John Redwood on the ECB, the triumph of democracy and key questions for Euro politicians

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The latest entries in John Redwood’s Diary discusses numerous issues currently facing Europe including the need for the ECB to say when and how it will help Greek Banks.

It is unacceptable for one of the leading Central banks of the world to fail to tell people on what basis it will support Greek banks and get them open for business again.
It is the job of the ECB to supply Euros to Greek banks when people want to withdraw their money. It is their duty to allow external settlement of accounts from Greece to the rest of the zone and beyond. Greek business with money needs to pay foreign suppliers. If Greek banks are solvent as the ECB has always said they are, they must supply the cash. If a bank in the zone becomes insolvent, then the ECB must trigger its recapitalisation. Playing politics with the livelihoods of Greeks and undermining Greek businesses by failing to allow transactions is doing damage to the Eurozone as a whole as well as to Greece itself.

Click here to read this piece in John Redwood’s Diary.

John Redwood also explains how democracy has beaten the Euro, for now.

I hold this truth to be self evident. People are happier if they are self governing.
The choice for the Greek people was a simple one. Did they wish to sign up to another period of the same policies that delivered a cut of one quarter in their incomes and mass unemployment, especially for their young people, or did they wish to try something different?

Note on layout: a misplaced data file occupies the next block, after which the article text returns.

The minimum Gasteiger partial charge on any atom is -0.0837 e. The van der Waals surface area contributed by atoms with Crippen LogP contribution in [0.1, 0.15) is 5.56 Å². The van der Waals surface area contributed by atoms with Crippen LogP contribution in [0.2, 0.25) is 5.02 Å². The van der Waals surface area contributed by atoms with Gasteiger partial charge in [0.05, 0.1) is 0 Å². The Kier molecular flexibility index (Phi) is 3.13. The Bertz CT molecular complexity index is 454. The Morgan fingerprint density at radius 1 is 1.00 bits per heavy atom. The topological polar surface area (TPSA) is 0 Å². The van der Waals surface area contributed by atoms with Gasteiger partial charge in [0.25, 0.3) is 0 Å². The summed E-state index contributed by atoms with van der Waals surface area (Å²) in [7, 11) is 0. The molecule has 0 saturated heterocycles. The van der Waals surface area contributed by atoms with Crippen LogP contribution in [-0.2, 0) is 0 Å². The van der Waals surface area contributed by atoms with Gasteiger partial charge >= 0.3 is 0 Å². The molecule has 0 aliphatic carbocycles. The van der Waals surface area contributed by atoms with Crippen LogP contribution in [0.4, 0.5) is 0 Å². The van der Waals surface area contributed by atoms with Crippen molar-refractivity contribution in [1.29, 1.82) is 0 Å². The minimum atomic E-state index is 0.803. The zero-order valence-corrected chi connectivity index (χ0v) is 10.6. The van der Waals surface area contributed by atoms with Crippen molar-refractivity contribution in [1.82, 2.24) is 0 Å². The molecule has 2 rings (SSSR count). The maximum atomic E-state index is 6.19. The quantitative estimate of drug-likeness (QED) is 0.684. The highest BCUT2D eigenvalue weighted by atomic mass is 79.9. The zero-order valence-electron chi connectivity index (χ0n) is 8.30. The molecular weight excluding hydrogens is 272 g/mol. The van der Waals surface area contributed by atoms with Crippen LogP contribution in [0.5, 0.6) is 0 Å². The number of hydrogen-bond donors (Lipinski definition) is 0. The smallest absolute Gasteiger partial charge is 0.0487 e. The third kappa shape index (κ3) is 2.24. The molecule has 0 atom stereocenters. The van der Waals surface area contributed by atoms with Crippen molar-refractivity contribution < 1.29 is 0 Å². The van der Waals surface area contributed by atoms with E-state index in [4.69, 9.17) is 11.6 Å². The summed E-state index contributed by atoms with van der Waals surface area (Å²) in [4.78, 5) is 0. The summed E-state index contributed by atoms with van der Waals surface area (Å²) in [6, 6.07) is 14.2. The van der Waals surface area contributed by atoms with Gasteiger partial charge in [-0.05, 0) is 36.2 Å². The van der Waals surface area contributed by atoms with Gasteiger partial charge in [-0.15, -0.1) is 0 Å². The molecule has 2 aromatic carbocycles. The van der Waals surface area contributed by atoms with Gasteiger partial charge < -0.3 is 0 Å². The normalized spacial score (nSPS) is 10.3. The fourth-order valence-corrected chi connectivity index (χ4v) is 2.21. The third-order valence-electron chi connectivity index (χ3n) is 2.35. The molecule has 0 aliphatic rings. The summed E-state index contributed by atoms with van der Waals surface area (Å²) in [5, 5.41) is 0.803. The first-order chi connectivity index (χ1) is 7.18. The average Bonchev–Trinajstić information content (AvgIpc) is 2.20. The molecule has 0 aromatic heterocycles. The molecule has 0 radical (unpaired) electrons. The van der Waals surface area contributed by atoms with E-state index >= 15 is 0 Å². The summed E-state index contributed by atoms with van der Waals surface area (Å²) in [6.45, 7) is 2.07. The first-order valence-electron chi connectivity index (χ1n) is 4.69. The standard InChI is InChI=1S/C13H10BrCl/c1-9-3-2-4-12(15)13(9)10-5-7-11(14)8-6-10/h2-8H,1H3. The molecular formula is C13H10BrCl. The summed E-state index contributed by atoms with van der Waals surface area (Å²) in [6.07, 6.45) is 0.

We now know the Greeks by a large margin voted for their democracy. They voted for change. They voted against the policies a German led Europe has imposed on them. And yes, it was a vote against German influence, as the explicit posters of the campaign with pictures of the German Finance Minister and unflattering words made clear.
I think all should respect the strong view of the Greek people. If the Euro area wishes to keep Greece in the Euro it has to move swiftly to help. If it wants them out, it needs to tell us urgently how it can be done sensibly with least damage.
Those who still have something to lose, particularly those with jobs from the EU, may have voted for more of the same. Those who have already lost probably voted for change. Those who are optimists probably voted for something different, whilst some pessimists accepted the German led EU’s strictures. Those who believe in Greek democracy voted for their government and those who believe in the EU scheme voted for the deal which may be back on offer.
To some in Greece it was a vote for the dignity to disagree with The Euro bosses. For others it was a vote to conform, to show they are trying to be good Europeans.
This is a seminal moment for the whole EU/Euro project. As Greece votes No the EU has to rethink its approach to national democracies. Other nations will want and need the ability to change EU/Euro policies they do not like.
It is not a pleasant sight watching the group of Euro area Ministers and their Central bank gradually throttling the Greek economy by refusing it the cash it needs through the commercial banks. If these are solvent banks they should be sent the money they need. If a bank is no longer solvent it should be recapitalised under the agreed procedure. Any advanced economy needs a fully operational banking system. It is a prime duty of sovereign government to maintain a freely traded currency that allows all legal transactions.Why doesn’t the Eurozone do that?